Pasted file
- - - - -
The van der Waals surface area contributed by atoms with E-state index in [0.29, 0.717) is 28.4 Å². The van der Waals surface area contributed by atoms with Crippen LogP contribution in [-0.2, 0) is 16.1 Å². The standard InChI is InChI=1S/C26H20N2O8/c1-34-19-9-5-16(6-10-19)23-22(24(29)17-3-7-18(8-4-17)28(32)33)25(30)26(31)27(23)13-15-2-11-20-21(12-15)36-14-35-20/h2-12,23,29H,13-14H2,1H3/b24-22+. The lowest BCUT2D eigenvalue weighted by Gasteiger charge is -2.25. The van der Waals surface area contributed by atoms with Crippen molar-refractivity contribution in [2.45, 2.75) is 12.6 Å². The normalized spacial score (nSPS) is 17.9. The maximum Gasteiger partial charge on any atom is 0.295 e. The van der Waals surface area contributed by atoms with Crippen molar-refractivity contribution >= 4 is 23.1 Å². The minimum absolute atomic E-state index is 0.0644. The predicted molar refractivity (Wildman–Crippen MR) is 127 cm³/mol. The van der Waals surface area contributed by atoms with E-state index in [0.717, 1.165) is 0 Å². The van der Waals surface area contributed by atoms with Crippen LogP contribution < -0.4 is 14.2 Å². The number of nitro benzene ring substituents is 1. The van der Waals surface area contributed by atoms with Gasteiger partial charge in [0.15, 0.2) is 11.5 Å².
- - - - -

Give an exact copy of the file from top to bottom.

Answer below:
The van der Waals surface area contributed by atoms with E-state index in [0.29, 0.717) is 28.4 Å². The van der Waals surface area contributed by atoms with Crippen LogP contribution in [-0.2, 0) is 16.1 Å². The standard InChI is InChI=1S/C26H20N2O8/c1-34-19-9-5-16(6-10-19)23-22(24(29)17-3-7-18(8-4-17)28(32)33)25(30)26(31)27(23)13-15-2-11-20-21(12-15)36-14-35-20/h2-12,23,29H,13-14H2,1H3/b24-22+. The lowest BCUT2D eigenvalue weighted by Gasteiger charge is -2.25. The van der Waals surface area contributed by atoms with Crippen molar-refractivity contribution in [2.45, 2.75) is 12.6 Å². The normalized spacial score (nSPS) is 17.9. The maximum Gasteiger partial charge on any atom is 0.295 e. The van der Waals surface area contributed by atoms with Crippen molar-refractivity contribution >= 4 is 23.1 Å². The minimum absolute atomic E-state index is 0.0644. The predicted molar refractivity (Wildman–Crippen MR) is 127 cm³/mol. The van der Waals surface area contributed by atoms with E-state index in [0.717, 1.165) is 0 Å². The van der Waals surface area contributed by atoms with Crippen LogP contribution < -0.4 is 14.2 Å². The number of nitro benzene ring substituents is 1. The van der Waals surface area contributed by atoms with Gasteiger partial charge in [0.15, 0.2) is 11.5 Å².